Nothing more clearly illustrates the utter irresponsibility of Barack Obama than his advocacy of “high-speed rail.” The man is not stupid. He knows how to use words that will sound wonderful to people who do not bother to stop and think.
High-speed rail may be feasible in parts of Europe or Japan, where the population density is much higher than in the United States. But, without enough people packed into a given space, there will never be enough riders to repay the high cost of building and maintaining a high-speed rail system.
Building a high-speed-rail system between Los Angeles and San Francisco may sound great to people who don’t give it any serious thought. But we are a more spread-out country than England, France, or Japan. The distance between Los Angeles and San Francisco is greater than the distance from London to Paris — by more than 100 miles.
In Japan, the distance between Tokyo and Osaka is comparable to the distance between Los Angeles and San Francisco. But the population of Osaka alone is larger than the combined populations of Los Angeles and San Francisco — and Tokyo has millions more people than Osaka. That is why it can make sense to have a “bullet train” running between Osaka and Tokyo, but makes no sense to build one between Los Angeles and San Francisco.
However little President Obama knows or cares about economics, he knows a lot about politics — and especially political rhetoric. “High-speed rail” is simply another set of lofty words used to justify continued expansion of government spending. So are words like “investment in education” or “investment” in any number of other things, which serve the same political purpose.
Who cares what the realities are behind these nice-sounding words? Obama can leave that to the economists, the statisticians, and the historians. His point is to win the votes of people who know little or nothing about economics, history, or statistics. That includes a lot of people with expensive Ivy League degrees.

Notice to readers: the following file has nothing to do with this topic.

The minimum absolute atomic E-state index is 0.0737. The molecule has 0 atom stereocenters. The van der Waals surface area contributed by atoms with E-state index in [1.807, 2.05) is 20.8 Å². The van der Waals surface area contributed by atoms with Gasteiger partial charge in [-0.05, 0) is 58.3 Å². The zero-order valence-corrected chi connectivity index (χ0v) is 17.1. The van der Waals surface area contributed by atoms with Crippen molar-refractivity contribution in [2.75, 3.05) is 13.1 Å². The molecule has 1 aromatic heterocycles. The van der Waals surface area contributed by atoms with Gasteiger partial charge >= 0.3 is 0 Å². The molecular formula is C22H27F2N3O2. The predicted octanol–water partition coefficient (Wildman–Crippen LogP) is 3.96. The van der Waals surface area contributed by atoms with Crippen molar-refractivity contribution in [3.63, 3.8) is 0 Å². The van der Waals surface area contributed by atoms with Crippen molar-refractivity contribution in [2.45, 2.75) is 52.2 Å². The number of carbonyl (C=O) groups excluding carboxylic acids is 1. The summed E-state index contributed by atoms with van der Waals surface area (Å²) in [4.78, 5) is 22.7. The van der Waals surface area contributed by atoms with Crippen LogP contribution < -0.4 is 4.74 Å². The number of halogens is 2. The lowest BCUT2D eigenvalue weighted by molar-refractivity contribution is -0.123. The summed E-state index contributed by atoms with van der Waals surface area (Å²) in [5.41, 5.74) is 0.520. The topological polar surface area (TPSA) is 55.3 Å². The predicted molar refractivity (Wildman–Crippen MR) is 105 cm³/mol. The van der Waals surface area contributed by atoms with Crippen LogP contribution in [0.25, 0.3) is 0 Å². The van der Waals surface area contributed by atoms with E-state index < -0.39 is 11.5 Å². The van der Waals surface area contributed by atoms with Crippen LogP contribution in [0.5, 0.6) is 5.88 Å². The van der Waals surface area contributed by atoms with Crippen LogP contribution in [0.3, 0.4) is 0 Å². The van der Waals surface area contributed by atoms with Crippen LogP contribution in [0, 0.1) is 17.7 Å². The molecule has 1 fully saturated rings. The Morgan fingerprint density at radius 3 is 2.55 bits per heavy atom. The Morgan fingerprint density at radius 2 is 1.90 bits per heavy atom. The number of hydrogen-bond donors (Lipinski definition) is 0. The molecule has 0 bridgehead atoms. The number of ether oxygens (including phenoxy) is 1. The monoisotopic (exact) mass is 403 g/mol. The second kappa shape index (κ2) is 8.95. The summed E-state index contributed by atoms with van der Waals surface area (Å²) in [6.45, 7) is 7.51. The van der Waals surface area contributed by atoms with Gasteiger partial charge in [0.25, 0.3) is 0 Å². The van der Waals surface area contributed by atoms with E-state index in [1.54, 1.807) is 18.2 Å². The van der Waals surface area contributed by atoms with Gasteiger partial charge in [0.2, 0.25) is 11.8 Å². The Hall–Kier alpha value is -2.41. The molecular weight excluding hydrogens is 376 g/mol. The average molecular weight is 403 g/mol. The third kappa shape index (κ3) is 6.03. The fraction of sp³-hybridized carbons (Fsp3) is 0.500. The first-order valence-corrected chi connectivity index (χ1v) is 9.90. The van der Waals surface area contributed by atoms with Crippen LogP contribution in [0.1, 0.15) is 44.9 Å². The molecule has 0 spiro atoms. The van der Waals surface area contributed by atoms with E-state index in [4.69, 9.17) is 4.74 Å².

To talk glibly about spending more money on “high-speed rail” when the national debt has just passed a milestone by exceeding the total value of our annual output, for the first time in more than half a century, is world-class chutzpa. The last time the U.S. national debt exceeded the value of our entire annual output, it was due to the cost of fighting World War II.
When World War II ended, in less than four years of American participation, we began paying down the national debt. But our current national debt has been expanding by leaps and bounds in relatively peaceful times — and with no sign of an end in sight for the next decade.
Since more than 40 percent of our national debt is owed to foreigners, this means that goods and services produced by Americans, equal in value to more than 40 percent of our current output, will have to be sent overseas, free of charge, by either this generation or the generations that follow.
Since the generations that follow cannot vote today, the Obama administration’s latest budget keeps the spending increasing, while regaling us with wonderful plans for big reductions in government spending — years from now, after Obama is gone.
Make no mistake about it, spending wins votes, and votes are the ultimate bottom line for politicians. If fancy words and lofty visions are enough to get the voters to go along with more spending, then expect to hear a lot of fancy words and lofty visions.
One of the most successful political ploys is to promise people things without having the money to pay for them. Then, when others want to cut back on the things that have been promised, blame them for lacking the compassion of those who wrote the checks without enough money in the bank to cover them.
If all else fails, politicians can always say that we can pay for the things they promised us by raising taxes on “the rich.” However, history shows that, when tax rates go up to very high levels, people put more of their money in tax shelters, so the government ends up collecting less revenue than before.
But history is so yesterday. What is far more exciting is to think of high-speed rail in the future, even if it is speeding us toward bankruptcy.
— Thomas Sowell is a senior fellow at the Hoover Institution. © 2011 Creators Syndicate, Inc.